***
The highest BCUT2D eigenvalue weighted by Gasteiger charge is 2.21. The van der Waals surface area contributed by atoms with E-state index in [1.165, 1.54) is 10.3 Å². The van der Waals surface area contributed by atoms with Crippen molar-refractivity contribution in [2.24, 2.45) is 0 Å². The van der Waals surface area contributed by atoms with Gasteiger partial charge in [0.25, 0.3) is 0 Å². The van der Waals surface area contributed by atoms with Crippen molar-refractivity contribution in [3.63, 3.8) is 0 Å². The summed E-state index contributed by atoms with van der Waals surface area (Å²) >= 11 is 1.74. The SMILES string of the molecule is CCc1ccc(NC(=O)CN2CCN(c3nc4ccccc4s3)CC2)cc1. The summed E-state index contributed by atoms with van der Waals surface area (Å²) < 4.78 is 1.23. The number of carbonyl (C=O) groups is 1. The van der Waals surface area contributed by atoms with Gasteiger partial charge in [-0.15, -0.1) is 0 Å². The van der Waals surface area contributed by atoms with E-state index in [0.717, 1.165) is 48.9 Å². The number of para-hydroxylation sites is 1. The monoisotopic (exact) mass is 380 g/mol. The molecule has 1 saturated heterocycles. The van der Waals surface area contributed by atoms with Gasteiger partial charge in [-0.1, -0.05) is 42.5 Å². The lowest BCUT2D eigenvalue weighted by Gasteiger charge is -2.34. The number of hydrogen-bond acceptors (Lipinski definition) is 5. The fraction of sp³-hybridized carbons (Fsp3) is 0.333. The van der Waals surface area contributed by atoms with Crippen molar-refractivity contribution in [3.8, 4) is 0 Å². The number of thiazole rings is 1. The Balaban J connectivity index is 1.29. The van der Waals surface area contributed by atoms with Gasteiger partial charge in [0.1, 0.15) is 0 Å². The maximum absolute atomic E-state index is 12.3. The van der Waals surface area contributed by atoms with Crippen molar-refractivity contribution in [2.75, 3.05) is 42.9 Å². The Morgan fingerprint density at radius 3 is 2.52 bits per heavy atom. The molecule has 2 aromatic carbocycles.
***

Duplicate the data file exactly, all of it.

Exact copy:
The highest BCUT2D eigenvalue weighted by Gasteiger charge is 2.21. The van der Waals surface area contributed by atoms with E-state index in [1.165, 1.54) is 10.3 Å². The van der Waals surface area contributed by atoms with Crippen molar-refractivity contribution in [2.24, 2.45) is 0 Å². The van der Waals surface area contributed by atoms with Gasteiger partial charge in [0.25, 0.3) is 0 Å². The van der Waals surface area contributed by atoms with Crippen molar-refractivity contribution in [3.63, 3.8) is 0 Å². The summed E-state index contributed by atoms with van der Waals surface area (Å²) >= 11 is 1.74. The SMILES string of the molecule is CCc1ccc(NC(=O)CN2CCN(c3nc4ccccc4s3)CC2)cc1. The summed E-state index contributed by atoms with van der Waals surface area (Å²) < 4.78 is 1.23. The number of carbonyl (C=O) groups is 1. The van der Waals surface area contributed by atoms with Gasteiger partial charge in [-0.15, -0.1) is 0 Å². The van der Waals surface area contributed by atoms with E-state index in [0.717, 1.165) is 48.9 Å². The number of para-hydroxylation sites is 1. The monoisotopic (exact) mass is 380 g/mol. The molecule has 1 saturated heterocycles. The van der Waals surface area contributed by atoms with Gasteiger partial charge in [-0.1, -0.05) is 42.5 Å². The lowest BCUT2D eigenvalue weighted by Gasteiger charge is -2.34. The number of hydrogen-bond acceptors (Lipinski definition) is 5. The fraction of sp³-hybridized carbons (Fsp3) is 0.333. The van der Waals surface area contributed by atoms with Crippen molar-refractivity contribution in [3.8, 4) is 0 Å². The number of thiazole rings is 1. The Balaban J connectivity index is 1.29. The van der Waals surface area contributed by atoms with Gasteiger partial charge in [0.1, 0.15) is 0 Å². The maximum absolute atomic E-state index is 12.3. The van der Waals surface area contributed by atoms with Crippen molar-refractivity contribution in [2.75, 3.05) is 42.9 Å². The Morgan fingerprint density at radius 3 is 2.52 bits per heavy atom. The molecule has 2 aromatic carbocycles.